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Opinion: Headlines, soundbites, memes and context

Opinion: Headlines, soundbites, memes and context

A headline, a soundbite, even a snappy meme can have a huge impact on public perception. They can encapsulate an idea that is simple to understand without digging any deeper into the subject.

Christopher Luxon found this out earlier this month, much to his chagrin, when he was asked whether the National Party would reinstate the $5 co-payment charge to women’s contraceptives if they gained power at the next election.

The Government feasted out on his reply, that National would indeed do this, with dire images of the Handmaid’s Tale and overall repression of women’s reproductive rights. Of course, all this was nonsense when you stepped back and look at National’s actual stance; that co-payments would be removed for lower income earners and reinstated for those earning more, but the damage was done.

The headline, the soundbite was damning, and people had to be willing to dig much deeper for context to see the bigger picture.

I was interested, then, when I saw Federated Farmers sharing a meme on social media. One side of the panel read “Paris 2015, we will aim to reduce emissions in a manner that does not threaten food production”, the opposing panel sombrely declared “New Zealand 2023, government releases emissions proposal that would drive 5% reduction in dairy production”.

The message obviously being that the New Zealand government, a signatory to the Paris Agreement, was proposing policy that contravened the very agreement they had signed.

It was a sentiment I had seen expressed before, but never by a serious organization like Federated Farmers. It seemed pretty unlikely to me the government hadn’t spotted, or were wilfully ignoring, this loophole in the Paris Agreement, so more digging was definitely needed.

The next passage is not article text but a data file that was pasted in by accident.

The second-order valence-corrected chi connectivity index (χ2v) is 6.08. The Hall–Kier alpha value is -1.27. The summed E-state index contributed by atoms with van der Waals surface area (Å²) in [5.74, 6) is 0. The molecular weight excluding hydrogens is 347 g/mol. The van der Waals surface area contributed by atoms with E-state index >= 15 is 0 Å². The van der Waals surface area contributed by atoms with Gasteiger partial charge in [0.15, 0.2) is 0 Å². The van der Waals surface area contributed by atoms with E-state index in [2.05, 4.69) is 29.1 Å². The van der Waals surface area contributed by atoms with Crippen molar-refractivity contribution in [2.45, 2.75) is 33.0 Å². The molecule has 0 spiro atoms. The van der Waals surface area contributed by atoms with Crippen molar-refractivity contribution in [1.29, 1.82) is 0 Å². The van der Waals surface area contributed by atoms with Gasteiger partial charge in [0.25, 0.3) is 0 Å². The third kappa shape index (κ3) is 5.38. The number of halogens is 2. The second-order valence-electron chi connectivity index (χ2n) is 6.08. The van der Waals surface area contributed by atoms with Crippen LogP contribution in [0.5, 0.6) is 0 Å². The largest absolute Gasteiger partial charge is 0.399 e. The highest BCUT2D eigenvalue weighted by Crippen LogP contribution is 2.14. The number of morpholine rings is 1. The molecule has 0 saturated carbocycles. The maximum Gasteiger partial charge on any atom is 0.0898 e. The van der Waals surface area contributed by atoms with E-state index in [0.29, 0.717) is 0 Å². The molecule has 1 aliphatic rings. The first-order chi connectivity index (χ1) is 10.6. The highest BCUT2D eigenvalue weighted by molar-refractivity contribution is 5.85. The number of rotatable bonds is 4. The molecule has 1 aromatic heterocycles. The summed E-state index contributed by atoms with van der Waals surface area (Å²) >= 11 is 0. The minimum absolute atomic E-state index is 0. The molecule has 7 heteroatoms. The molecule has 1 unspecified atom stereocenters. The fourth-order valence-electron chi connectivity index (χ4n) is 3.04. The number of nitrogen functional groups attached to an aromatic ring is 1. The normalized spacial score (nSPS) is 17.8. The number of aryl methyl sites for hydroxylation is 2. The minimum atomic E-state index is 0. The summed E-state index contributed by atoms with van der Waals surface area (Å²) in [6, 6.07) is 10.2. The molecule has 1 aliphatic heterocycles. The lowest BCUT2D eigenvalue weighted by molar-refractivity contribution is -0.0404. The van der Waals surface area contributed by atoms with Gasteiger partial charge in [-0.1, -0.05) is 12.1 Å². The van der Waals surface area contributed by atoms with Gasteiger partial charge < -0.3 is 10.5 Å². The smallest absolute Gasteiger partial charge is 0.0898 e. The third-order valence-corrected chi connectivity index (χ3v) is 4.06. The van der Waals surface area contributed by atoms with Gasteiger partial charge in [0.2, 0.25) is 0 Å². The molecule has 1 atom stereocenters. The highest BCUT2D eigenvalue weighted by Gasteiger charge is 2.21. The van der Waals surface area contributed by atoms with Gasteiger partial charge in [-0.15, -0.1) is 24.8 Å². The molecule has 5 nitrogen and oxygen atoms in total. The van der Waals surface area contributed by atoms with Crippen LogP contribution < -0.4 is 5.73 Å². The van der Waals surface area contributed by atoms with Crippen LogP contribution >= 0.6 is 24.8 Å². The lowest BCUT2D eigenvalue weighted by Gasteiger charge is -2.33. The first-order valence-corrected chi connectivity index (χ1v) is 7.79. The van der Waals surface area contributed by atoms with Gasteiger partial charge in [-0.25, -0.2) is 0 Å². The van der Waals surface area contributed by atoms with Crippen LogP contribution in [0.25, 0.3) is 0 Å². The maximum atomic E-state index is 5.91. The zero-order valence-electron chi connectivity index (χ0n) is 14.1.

Much like Luxon and his women’s contraception gaffe, it was time to zoom out and see the bigger picture.

That is not as easy as it might sound, as international treaties tend to be written by international lawyers, and making things simple for your average dairy farmer to understand is not their highest priority.

The relevant clause is in Article 2, section 1(b) and it reads “Increasing the ability to adapt to the adverse impacts of climate change and foster climate resilience and low greenhouse gas emissions development, in a manner that does not threaten food production; and”

The “and” at the end of that sentence is important because it leads us to section 1(c) which ties the whole thing into developing a low GHG pathway.

If we zoom out even further, we can see that Article 2 needs to be read “in the context of sustainable development and efforts to eradicate poverty.”

The whole of Article 2 is there to protect developing countries, to provide a pathway for them to reduce emissions without increasing poverty or affecting their food security. While there is poverty in New Zealand, we can in no way claim to be a developing nation.

We didn’t need to zoom out very far to see that Article 2 was never intended to be applied to countries like New Zealand, and pretending it does is disingenuous at best.

Unfortunately, in this day and age when the best way to communicate with your base is a simple meme, people don’t want to zoom out and look for context. It’s why the government have never engaged on this point, they know all too well, and you need look no further than Mr Luxon to see, that explaining is losing.

by Craig Hickman